Check Engine Light is on with Code P0300
A misfire is not usually a subtle symptom. The less working cylinders your vehicle has the more obvious the issue usually is. For example: An 8 cylinder engine with 7 good cylinders will still have symptoms of a misfire but in a 4 cylinder with only 3 good cylinders the symptoms will much more obvious and even scary when it starts. You will feel anything from a rough or pulsating idle to a large and almost violent stutter in the engine. This indicates a potential misfire. When this occurs, it is best to get off the road as quickly as possible. Driving with a misfire can damage your engine and mounts due to how the uneven torque can twist and turn the engine.
Your check engine light on the dash is standard warning of something wrong under the hood but with an Bluetooth OBDII scanner you can read the error code. For a misfire you will likely get codes in the P030X group. If you a code of P0301, that means that you are experiencing misfires on cylinder 1. A Code of P0302 identifies misfires on cylinder 2 and so on. If your OBDII scanner reads P0300, it means that 2 or more of your cylinders are misfiring.
Code P0300: How to Fix
Misfire Symptoms: What to Look For
- A rough running engineor a sporadic idle.
- The engine may sputter or stutter when accelerating.
- A check engine light and OBDII readings of P0300, P0301, P0302, P0303, etc.
Diagnose Code P0301
Through the years the technology in our ignition systems has changed so depending on when your vehicle was manufactured you may have a distributor with cap and rotor and sparkplugs, ignition coils that are controlled by the computer, or you have the coil-on-plug technology where each spark plug has its own ignition coil that’s controlled by the computer. The coil-on-plug ignition coils are the most recent of the designs and started in the 2000s.
Coil-On-Plug Ignition Coil: How to Diagnose Code P0300
- In what order does your engine fire?
Knowing the firing order is important because this tells which cylinder is number one, which is number two and so forth. Once you get the engine error code you will know which cylinder is reading as bad.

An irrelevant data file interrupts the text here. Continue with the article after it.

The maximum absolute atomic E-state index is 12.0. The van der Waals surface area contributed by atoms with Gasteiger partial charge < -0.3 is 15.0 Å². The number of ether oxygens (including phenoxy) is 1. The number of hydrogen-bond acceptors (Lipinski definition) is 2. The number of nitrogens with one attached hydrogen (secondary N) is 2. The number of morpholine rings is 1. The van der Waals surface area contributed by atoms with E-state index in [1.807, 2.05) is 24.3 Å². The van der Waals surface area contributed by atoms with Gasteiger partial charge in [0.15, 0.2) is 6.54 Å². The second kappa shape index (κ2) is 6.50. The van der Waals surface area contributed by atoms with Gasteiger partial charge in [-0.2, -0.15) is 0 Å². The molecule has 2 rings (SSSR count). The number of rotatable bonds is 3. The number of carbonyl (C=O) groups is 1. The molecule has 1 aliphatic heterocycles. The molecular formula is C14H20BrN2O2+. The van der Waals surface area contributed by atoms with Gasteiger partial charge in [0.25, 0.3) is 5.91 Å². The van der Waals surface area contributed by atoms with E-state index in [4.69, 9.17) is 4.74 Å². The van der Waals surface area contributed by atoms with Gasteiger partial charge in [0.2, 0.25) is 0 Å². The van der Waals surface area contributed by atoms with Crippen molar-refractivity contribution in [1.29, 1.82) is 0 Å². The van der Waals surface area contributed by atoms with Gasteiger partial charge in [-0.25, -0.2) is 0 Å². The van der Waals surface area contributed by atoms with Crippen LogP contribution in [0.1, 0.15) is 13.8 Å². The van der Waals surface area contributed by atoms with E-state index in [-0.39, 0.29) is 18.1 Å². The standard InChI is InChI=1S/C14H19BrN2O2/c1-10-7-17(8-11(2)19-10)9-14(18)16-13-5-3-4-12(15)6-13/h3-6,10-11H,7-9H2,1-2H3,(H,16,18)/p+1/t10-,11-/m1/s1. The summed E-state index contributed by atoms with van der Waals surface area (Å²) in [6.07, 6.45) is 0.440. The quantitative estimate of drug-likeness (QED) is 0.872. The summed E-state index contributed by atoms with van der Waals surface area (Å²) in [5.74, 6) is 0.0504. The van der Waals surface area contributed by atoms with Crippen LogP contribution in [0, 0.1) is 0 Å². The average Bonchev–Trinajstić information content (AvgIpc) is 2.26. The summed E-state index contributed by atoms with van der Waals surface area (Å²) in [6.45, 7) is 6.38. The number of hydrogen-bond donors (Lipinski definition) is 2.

- Remove the Ignition Coil.
You now know which cylinder is bad so let’s remove the ignition coil from that cylinder. Remove the mounting bolt for the coil, disconnect the electrical connector, and remove the ignition coil from the bad cylinder.
- Look at the Ignition Coil. Is it bad?
What kind of shape is the coil in? Is it scorched? Are there white deposits? Do you see corrosion, cracks, degrading in the plastic? Any of this is a sign that the coil should be replaced.
- Look at the Spark Plug. Did it go bad?
Do you see black soot, white deposits, or any other signs of damage, wear and tear, or scorching? If so, the sparkplug needs to be replaced.
- Testing the Ignition System
- Plug in your OBDII and fire up the car. This handy scan tool will tell you if any other scannable issues exist with your vehicle’s engine.
- If you don’t have an advanced scan tool, you can test the firing process manually. Test the ignition system by swapping the plug and coil that tested bad. Remove the ignition coil and spark plug from the bad cylinder and swap it with one from another cylinder that tested good. Now start it up. If the cylinder that tested bad is now fine but the other cylinder is acting up, simply replacing the bad sparkplug and coil should resolve your misfire.
Mechanic Tip: The process to diagnose and fix these is pretty easy. Just make sure that you reseat the spark plug properly so it tightens down on the correct threads and doesn’t cross-thread. DO NOT over tighten.
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